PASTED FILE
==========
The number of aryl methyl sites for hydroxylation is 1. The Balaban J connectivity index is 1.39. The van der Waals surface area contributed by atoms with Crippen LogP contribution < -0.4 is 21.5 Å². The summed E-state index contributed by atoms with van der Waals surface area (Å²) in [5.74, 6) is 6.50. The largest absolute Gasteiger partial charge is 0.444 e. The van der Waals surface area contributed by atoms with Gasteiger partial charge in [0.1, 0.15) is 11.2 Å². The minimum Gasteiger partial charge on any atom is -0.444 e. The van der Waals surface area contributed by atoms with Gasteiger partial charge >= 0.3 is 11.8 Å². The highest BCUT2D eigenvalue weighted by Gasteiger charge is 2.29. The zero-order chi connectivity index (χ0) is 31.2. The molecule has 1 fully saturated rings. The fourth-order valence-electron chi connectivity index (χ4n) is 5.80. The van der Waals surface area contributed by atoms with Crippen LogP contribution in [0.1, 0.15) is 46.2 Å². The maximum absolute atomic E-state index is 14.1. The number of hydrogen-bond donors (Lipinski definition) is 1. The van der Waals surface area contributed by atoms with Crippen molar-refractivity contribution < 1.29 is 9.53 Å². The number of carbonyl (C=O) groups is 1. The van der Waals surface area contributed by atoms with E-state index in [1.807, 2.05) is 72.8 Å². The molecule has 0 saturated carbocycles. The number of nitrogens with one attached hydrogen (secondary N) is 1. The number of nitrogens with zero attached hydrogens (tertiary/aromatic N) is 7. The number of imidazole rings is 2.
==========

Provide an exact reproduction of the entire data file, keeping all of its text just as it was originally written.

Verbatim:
The number of aryl methyl sites for hydroxylation is 1. The Balaban J connectivity index is 1.39. The van der Waals surface area contributed by atoms with Crippen LogP contribution < -0.4 is 21.5 Å². The summed E-state index contributed by atoms with van der Waals surface area (Å²) in [5.74, 6) is 6.50. The largest absolute Gasteiger partial charge is 0.444 e. The van der Waals surface area contributed by atoms with Gasteiger partial charge in [0.1, 0.15) is 11.2 Å². The minimum Gasteiger partial charge on any atom is -0.444 e. The van der Waals surface area contributed by atoms with Gasteiger partial charge >= 0.3 is 11.8 Å². The highest BCUT2D eigenvalue weighted by Gasteiger charge is 2.29. The zero-order chi connectivity index (χ0) is 31.2. The molecule has 1 fully saturated rings. The fourth-order valence-electron chi connectivity index (χ4n) is 5.80. The van der Waals surface area contributed by atoms with Crippen LogP contribution in [0.1, 0.15) is 46.2 Å². The maximum absolute atomic E-state index is 14.1. The number of hydrogen-bond donors (Lipinski definition) is 1. The van der Waals surface area contributed by atoms with Crippen molar-refractivity contribution < 1.29 is 9.53 Å². The number of carbonyl (C=O) groups is 1. The van der Waals surface area contributed by atoms with E-state index in [1.807, 2.05) is 72.8 Å². The molecule has 0 saturated carbocycles. The number of nitrogens with one attached hydrogen (secondary N) is 1. The number of nitrogens with zero attached hydrogens (tertiary/aromatic N) is 7. The number of imidazole rings is 2.